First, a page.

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If you were accused of committing assault and battery, having an experienced attorney on your side to fight your charges is imperative.
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A conviction could result in jail or prison time and/or fines, and the punishments can have lasting consequences on your life, potentially affecting your ability to get a job, find housing, or qualify for certain government benefits. The prosecution will fight hard to prove beyond a reasonable doubt that you committed the offense. Being able to challenge the allegations made against you requires having the skills and knowledge to spot weaknesses in the other side’s evidence and argue such either during negotiations or at trial.
At Maria Jones Law Firm, we understand the seriousness of assault and battery charges and the impacts of a conviction. That is why we provide focused and dedicated defense to work toward a favorable outcome on your behalf. Our team has extensive experience practicing the law; we understand the processes and nuances of the legal system, and we know what it takes to get charges reduced or dropped.
We are ready to provide the professional legal service you need. Call us today at (602) 603-4032 for a free and confidential consultation.
What’s the Difference Between Assault and Battery?
Although often used together, assault and battery are two separate actions. Both involve causing or attempting to cause physical harm to another person, but the main difference between the two is that you could be charged with assault even if you didn’t actually touch the other individual. Generally, battery is the completion of an assault offense and is considered a more severe crime.
For example, if you intentionally swing a punch at someone else and miss, you are committing assault. However, if you make contact with the other’s face and causes serious physical injury, you are committing assault and battery.
How Is Assault and Battery Defined?
Arizona distinguishes between misdemeanor and felony assault.
Under A.R.S. 13-1203, 3 different types of conduct are considered assault. These include:
- Intentionally, knowingly, or recklessly causing physical harm to someone else;
- Intentionally making another person fear that they are in danger of imminent physical injury; or
- Knowingly touching someone else to injure, insult, or provoke them
Aggravated assault is defined in A.R.S. 13-1204 as committing assault under specific circumstances.
Unlawful conduct that results in an aggravated assault charge includes committing assault:
- And causing serious physical injury to another
- While using a deadly weapon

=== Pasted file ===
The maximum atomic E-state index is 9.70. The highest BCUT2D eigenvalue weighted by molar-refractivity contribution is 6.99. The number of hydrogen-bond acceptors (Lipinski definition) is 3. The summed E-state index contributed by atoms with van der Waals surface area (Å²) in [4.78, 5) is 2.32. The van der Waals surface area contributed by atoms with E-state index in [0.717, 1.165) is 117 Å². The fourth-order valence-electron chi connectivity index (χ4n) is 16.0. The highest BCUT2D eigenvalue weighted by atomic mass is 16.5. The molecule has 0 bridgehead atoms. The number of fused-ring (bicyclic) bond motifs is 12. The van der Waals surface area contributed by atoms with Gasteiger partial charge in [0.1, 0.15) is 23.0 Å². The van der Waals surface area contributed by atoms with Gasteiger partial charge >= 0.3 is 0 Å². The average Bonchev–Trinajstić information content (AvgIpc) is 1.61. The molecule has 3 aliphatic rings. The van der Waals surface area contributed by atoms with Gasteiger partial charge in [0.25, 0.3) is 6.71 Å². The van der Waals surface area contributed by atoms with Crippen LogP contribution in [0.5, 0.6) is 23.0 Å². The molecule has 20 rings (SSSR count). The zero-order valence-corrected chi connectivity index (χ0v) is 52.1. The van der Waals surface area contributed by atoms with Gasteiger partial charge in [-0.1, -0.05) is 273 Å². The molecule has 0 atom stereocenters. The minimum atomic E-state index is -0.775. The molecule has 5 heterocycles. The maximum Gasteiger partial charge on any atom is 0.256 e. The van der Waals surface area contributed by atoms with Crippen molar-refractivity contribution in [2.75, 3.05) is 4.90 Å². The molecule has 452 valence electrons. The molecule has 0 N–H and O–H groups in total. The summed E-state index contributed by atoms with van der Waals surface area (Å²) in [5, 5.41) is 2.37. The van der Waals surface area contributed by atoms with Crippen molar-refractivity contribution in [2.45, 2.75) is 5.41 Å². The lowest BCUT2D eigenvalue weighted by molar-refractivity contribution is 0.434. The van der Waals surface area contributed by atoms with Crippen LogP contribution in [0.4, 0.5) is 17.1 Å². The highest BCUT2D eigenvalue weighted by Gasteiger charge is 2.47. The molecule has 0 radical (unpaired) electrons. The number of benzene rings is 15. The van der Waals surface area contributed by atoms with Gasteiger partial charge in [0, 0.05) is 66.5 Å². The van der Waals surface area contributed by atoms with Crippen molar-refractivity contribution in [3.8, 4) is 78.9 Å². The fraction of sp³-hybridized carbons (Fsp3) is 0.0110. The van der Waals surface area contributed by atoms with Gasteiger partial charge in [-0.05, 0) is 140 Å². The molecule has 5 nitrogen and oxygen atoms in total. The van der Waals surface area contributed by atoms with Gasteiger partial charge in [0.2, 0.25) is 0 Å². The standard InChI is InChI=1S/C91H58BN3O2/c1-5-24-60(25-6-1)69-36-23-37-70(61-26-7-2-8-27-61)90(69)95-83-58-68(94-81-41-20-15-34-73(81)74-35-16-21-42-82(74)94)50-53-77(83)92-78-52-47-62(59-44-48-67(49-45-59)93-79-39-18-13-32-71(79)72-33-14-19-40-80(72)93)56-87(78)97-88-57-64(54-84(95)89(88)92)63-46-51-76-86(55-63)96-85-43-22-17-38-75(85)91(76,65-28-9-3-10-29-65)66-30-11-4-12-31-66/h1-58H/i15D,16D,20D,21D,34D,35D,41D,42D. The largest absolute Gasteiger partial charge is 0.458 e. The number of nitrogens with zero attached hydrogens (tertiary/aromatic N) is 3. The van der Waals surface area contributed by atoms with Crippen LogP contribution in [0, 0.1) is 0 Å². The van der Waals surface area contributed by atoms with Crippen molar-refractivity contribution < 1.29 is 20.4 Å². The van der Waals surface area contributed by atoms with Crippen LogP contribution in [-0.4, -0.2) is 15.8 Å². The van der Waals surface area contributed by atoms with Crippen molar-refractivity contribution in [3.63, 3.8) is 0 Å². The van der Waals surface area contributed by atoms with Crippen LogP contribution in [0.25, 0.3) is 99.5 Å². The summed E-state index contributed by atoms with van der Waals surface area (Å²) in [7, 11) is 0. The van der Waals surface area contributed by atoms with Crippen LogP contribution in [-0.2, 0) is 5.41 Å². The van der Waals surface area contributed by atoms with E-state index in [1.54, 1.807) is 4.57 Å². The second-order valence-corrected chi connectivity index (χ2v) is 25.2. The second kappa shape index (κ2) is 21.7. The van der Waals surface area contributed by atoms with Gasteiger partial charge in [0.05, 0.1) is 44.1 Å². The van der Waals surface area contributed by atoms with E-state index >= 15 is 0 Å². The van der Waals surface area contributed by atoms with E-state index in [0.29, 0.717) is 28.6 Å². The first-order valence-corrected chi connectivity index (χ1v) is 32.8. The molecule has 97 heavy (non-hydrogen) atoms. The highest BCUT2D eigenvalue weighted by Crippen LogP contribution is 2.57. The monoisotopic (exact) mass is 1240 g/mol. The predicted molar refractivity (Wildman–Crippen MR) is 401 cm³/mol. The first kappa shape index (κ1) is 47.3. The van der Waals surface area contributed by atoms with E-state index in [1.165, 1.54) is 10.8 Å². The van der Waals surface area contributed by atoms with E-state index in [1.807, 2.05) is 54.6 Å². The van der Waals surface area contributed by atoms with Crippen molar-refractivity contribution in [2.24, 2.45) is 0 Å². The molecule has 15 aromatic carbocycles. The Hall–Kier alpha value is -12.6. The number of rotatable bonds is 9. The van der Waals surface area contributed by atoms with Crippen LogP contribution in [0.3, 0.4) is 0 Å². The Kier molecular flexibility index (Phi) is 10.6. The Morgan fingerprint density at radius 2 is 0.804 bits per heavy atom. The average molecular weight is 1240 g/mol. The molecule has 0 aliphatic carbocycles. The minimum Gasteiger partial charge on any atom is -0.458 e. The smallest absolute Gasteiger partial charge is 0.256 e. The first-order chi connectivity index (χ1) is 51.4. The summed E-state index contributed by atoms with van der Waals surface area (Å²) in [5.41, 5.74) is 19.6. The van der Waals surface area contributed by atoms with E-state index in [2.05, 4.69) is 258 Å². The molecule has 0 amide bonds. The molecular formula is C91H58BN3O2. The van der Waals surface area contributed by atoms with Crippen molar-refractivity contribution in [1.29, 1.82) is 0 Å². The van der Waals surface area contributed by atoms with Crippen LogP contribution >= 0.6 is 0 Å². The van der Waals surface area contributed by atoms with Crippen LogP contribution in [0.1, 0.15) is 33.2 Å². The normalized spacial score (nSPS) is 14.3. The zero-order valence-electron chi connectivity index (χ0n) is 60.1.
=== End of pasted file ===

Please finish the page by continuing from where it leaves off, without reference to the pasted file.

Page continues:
- While using force that results in temporary but substantial:
- Loss or impairment of a body organ or part; or
- Fracture of any body part
- While the other person is bound, restrained, or impaired to the point that they can’t resist
- After entering another person’s private home
- Against a minor under 15 years of age and the actor is 18 years of age or older
- In violation of a protection order against the other individual
- And knowingly taking control of:
- A police officer’s firearm,
- Any other weapon used by a police officer, or
- Any device used by an officer to restrain or injure an individual
- While imprisoned or in custody, or against a person who works for the state department of corrections, the department of juvenile corrections, a law enforcement agency, or a county or city jail
- While using a simulated deadly weapon
What Are the Potential Penalties for Assault and Battery?
Assault is a misdemeanor offense.
The class of charge and penalties you face depend on the specifics of your circumstances:
Class 1 misdemeanor:
Intentionally or knowingly causing physical injury to someone else. A conviction results in up to 6 months in jail.
Class 2 misdemeanor:
Recklessly causing harm to someone else or placing them in fear of being injured. A conviction carries a jail sentence of up to 4 months
Class 3 misdemeanor:
Knowingly touching someone else to injure, insult, or provoke them. Conviction penalties include up to 30 days in jail.
Because it is considered more serious than assault, aggravated assault is charged as a felony. Again, the class depends on the conduct you are accused of engaging in.
The potential charges and penalties for battery are as follows:
Class 2 felony:
Causing physical injury to or using a deadly weapon or dangerous instrument against a peace officer or prosecutor. A conviction results in a maximum prison term of 10 years
Class 3 felony:
Causing serious physical injury to another, using a deadly weapon, knowingly taking control of an officer’s firearm, or using a simulated deadly weapon. A conviction results in up to 7 years in prison
Class 4 felony:
Using force that causes temporary but substantial disfigurement, loss of limb, or fractured body part. A conviction carries up to 3 years in prison
Class 5 felony:
Taking control of any weapon (other than a firearm) belonging to an officer, committing assault while imprisoned or in custody or against a prison or jail worker, assaulting a peace officer or prosecutor. The maximum prison sentence for a conviction is 2 years
Class 6 felony:
Committing assault on someone who is bound or restrained; after entering a private home; on a person under 15 years of age; in violation of a protection order; against specific government, school or health care workers; or while taking an instrument used by an officer to restrain or injure a person. A conviction carries with it up to 1.5 years in prison
Discuss Your Case During a Free Consultation
If you were charged with assault and battery in Phoenix, consult with a skilled attorney as soon as possible. At Maria Jones Law Firm, our team will listen to your side of the story to develop a compelling legal strategy and fight charges.